In mid September we traveled to the White Mountains in northeast Arizona near Pinetop/Lakeside for some hiking. After much research, one of of the daily hikes we selected was the Los Burros Trail in the Apache Sitgreaves Forest.
“Killer hike” is how you’d describe Los Burros if you were writing a postcard. Even the historic red barn, which greets hikers at the trailhead, is alluring. Or maybe “mystical” is a better word. It’s the kind of place Django Reinhardt might have hunkered down with a bottle of Château Margaux, despite the “no trespassing” sign.
While the hike was nice, it was somewhat rocky with little else to see except trees and a couple of meadows. There were no distant mountain vistas or breathtaking mountain views. Having said that, it was a typical forest hike with plenty of canopy. It was a good forest hike if that is your goal.
During our hours of hiking we passed one trio of horseback riders and a cyclist; that’s it!
Little did we know what an adventure this would ultimately become. According to our Garmin GPS device, we had hiked a bit over eleven of the 13.8 (+/-) miles and we noticed that the sky was turning dark. Initially we thought a storm was brewing.
We heard helicopters circling the area several times. We saw them and they should have seen us as there were many times they passed overhead and we were in clearings along the path.
We continued along the trail and then we saw this…
There was a tremendous amount of smoke and haze. Part of the forest was on fire. It was nearly four o’clock on what was a sunny day.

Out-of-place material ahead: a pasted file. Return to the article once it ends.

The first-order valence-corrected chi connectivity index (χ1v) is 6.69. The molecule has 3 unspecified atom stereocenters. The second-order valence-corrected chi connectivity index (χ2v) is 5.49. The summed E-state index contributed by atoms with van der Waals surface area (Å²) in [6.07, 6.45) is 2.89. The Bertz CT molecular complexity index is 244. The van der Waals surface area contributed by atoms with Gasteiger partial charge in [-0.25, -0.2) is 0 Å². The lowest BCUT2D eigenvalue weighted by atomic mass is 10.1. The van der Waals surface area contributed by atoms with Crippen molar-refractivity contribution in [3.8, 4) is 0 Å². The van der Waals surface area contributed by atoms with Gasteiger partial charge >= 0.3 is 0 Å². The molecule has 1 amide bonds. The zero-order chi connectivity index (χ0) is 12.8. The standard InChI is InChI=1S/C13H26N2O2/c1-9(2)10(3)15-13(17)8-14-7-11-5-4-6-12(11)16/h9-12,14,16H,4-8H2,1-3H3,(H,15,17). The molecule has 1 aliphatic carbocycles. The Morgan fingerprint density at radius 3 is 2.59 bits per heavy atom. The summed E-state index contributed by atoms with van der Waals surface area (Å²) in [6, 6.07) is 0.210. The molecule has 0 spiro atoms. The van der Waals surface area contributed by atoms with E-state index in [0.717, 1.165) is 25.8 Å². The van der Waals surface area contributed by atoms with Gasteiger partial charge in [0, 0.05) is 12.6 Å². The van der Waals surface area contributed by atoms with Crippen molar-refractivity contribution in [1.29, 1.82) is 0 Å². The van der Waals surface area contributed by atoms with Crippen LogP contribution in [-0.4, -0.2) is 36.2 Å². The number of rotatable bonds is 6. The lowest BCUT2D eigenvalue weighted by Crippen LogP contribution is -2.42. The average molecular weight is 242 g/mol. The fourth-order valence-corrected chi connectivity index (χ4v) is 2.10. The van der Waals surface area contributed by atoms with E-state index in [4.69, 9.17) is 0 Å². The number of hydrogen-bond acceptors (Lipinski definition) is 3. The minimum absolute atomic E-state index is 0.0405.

Luckily, we were close to a rather wide service road. As we began to walk along the road to get to where the trail continued. At this point, flames were clearly visible.
see detail with flames below
detail from photograph above
We were really in a quandary regarding what would be the “best” strategy; especially when we saw exactly where our trail led…
The trail continued directly behind the sign along that path!
At this point, it was obvious we could not take the trail so we began to walk down the service road in the direction of the trailhead. We knew then and there that this had the potential to be a very long day.
We were prepared with headlamps, extra food, water, etc., but we had no firefighting mechanism and we were breathing smoke from the surrounding fires.
A fire truck came rambling along the road and after being flagged down, the driver was able to shout some vague directions to us, but it still left us guessing. We had a map and to the best of our knowledge of the area, we continued to walk.
After ten minutes or so, we caught a lucky break. A woman on an ATV was approaching along the road. She heard about the fire and wanted to see what was happening. After some conversation, she agreed to drive us back to the trailhead; apparently we were going to be spared an ordeal!
NOTE: We learned that the fire along our trail was set deliberately to prevent a lightning induced fire farther south from ravaging the area.
The story has a happy ending, but it still leaves me with some interesting thoughts:
1 – If the firefighters knew they were going to set a backfire, shouldn’t they have considered that there might be hikers along the Los Burros trail?
2 – Shouldn’t the helicopters have reported that there were hikers on the trail and request help/rescue?
3 – Wouldn’t it have been nice under the circumstances for the firemen on the truck who offered us “directions” to have given us a ride to the campground? We later saw firetrucks and firefighters at the trailhead just yards from where we parked. I can’t be sure, but I wouldn’t be surprised if the driver of the truck that stopped was among them.
4 – Couldn’t the men on the truck call to get someone to help us get safely back to our car?
In the end, it all worked out and I thank that wonderful woman for giving us a ride to the trailhead. She wanted no reward, just to be remembered for a good deed. We thank you Susan! You saved us much anguish and consternation!
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